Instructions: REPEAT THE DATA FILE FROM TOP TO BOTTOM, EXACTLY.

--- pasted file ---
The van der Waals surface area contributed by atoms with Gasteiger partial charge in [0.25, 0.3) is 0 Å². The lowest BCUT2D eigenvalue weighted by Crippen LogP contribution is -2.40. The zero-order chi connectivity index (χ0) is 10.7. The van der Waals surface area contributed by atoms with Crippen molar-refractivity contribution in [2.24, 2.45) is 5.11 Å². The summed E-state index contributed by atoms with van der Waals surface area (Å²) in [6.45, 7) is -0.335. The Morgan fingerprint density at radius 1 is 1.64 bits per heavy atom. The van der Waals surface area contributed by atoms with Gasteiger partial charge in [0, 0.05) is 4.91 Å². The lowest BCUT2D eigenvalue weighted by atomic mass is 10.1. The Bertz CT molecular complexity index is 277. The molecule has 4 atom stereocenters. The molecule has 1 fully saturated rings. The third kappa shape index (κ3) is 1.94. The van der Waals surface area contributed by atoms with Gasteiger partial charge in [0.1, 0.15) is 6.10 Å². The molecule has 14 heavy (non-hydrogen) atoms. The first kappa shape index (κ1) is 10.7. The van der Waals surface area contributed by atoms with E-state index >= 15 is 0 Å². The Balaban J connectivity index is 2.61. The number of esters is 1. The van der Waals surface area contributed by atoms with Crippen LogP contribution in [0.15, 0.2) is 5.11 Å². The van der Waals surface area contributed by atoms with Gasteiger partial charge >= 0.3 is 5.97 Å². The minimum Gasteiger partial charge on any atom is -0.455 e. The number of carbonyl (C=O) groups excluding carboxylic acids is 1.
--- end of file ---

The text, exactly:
The van der Waals surface area contributed by atoms with Gasteiger partial charge in [0.25, 0.3) is 0 Å². The lowest BCUT2D eigenvalue weighted by Crippen LogP contribution is -2.40. The zero-order chi connectivity index (χ0) is 10.7. The van der Waals surface area contributed by atoms with Crippen molar-refractivity contribution in [2.24, 2.45) is 5.11 Å². The summed E-state index contributed by atoms with van der Waals surface area (Å²) in [6.45, 7) is -0.335. The Morgan fingerprint density at radius 1 is 1.64 bits per heavy atom. The van der Waals surface area contributed by atoms with Gasteiger partial charge in [0, 0.05) is 4.91 Å². The lowest BCUT2D eigenvalue weighted by atomic mass is 10.1. The Bertz CT molecular complexity index is 277. The molecule has 4 atom stereocenters. The molecule has 1 fully saturated rings. The third kappa shape index (κ3) is 1.94. The van der Waals surface area contributed by atoms with Gasteiger partial charge in [0.1, 0.15) is 6.10 Å². The molecule has 14 heavy (non-hydrogen) atoms. The first kappa shape index (κ1) is 10.7. The van der Waals surface area contributed by atoms with E-state index >= 15 is 0 Å². The Balaban J connectivity index is 2.61. The number of esters is 1. The van der Waals surface area contributed by atoms with Crippen LogP contribution in [0.15, 0.2) is 5.11 Å². The van der Waals surface area contributed by atoms with Gasteiger partial charge >= 0.3 is 5.97 Å². The minimum Gasteiger partial charge on any atom is -0.455 e. The number of carbonyl (C=O) groups excluding carboxylic acids is 1.